At ground level, the renovated hacienda and new pool pavilion improve the connection between house and garden. On the silver timber platform at the pool’s edge, breakfast can now be enjoyed most mornings in the subtropical sunshine. Inside the hacienda, a few smart moves have also improved its usability. A new hearth and fireplace replaces an awkwardly positioned threshold in the centre of the room. Further along, a coffee station occupies another nook that is part of a new arched opening, connecting to a new bathroom and shower behind. The raising of the ceiling, made possible by the construction of the bedroom nest above, has magnified the presence of this space, which remains the centre of daily living.
The au pair’s residence brings into one space many of the architectural devices explored in other areas of the house. Bespoke, frameless glass doors and black gloss wall tiles announce this contemporary insertion into the basement. A small recess made to accommodate a light, which is positioned to illuminate the keyhole to this cave-like lodging, is a signature flourish that marries aesthetics and functionality. Joinery elements forming low benches, towel rails and shelves are realized as they are elsewhere, with exceptional craft and feminine profiles.
Twohill and James’s trademark strategy of realizing design through intimate and careful detailing underscores the practice’s aptitude for making meaningful architecture. Above all, the pair’s work celebrates the ceremony of daily life. This is evident in the design of their leopard dresser, where from a cushioned leather pew, one can gracefully slip into a pair of high heels and revel for a moment in the joy of this simple pleasure.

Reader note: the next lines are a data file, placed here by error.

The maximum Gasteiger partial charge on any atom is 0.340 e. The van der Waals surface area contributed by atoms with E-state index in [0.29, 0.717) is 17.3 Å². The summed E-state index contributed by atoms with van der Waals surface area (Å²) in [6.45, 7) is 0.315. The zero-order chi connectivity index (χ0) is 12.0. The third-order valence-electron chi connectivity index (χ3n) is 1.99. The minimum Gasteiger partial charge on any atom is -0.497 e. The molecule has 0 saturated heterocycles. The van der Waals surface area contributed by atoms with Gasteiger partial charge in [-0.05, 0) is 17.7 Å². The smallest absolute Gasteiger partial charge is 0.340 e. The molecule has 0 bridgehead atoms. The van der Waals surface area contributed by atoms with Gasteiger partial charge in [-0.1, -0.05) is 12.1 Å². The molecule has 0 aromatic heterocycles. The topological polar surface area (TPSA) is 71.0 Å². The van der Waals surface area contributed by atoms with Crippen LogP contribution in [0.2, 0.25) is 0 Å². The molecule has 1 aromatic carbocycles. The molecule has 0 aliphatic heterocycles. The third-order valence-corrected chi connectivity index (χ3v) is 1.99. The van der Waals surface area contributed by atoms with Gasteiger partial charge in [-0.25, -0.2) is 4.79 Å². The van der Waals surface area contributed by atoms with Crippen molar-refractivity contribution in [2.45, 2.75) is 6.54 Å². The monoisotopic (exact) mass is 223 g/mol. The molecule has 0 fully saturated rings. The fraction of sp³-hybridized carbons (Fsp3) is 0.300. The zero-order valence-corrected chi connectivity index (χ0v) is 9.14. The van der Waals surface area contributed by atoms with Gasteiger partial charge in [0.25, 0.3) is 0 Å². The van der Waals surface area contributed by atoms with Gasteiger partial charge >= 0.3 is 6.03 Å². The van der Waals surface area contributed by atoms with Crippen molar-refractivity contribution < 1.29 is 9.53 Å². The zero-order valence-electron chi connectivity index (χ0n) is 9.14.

Products and materials
- Recycled terracotta roof tiles.
- External walls
- James Hardie HardieFlex fibre cement sheeting and timber cover strips in Resene ‘All Black’; gloss black wall tiles.
- Internal walls
- Plasterboard, painted white; tiles in gloss white and gloss black; All Stone Specialists Orazia Gold marble, polished.
- Duce custom timber windows, painted black; Centor sliding window hardware; Vanceva glass in ‘Coral Rose’.
- Dorma hardware and frameless glass pivot doors.
- Blackbutt timber flooring, stained black; Winckelmans floor tiles in pink, green and terracotta.
- Lee Broom pendant; Otylight Pop 03 recessed downlights; Accento Hanging external brass pendants from Gardens at Night.
- Gessi Oxygene mixer; Smeg oven; Fisher and Paykel dishwasher; stainless steel benchtop; American oak joinery and door fronts.
- Gessi Goccia basin mixer and spout; Parisi basin; American oak towel rails by Twohill and James.
- Heating and cooling
- Ducted airconditioning.
- External elements
- Pool deck constructed by Richard Turnbull.
- Custom furniture by Twohill and James.
- Twohill and James
Brisbane, Qld, Australia
- Project Team
- David Twohill, Emma James
Hammersmith Design and Construction
Carpenters Chris Rainbow and Stephen Hall
Engineer Bill Short (design), Morgan Consulting Engineers
Joiner Arris Projects
- Site Details
Site area 809 m2
Building area 405 m2
- Project Details
Design, documentation 6 months
Construction 8 months
Type Alts and adds, New houses
Published online: 18 Mar 2015
Words: Michelle Bailey
Images: Twohill and James
Houses, December 2014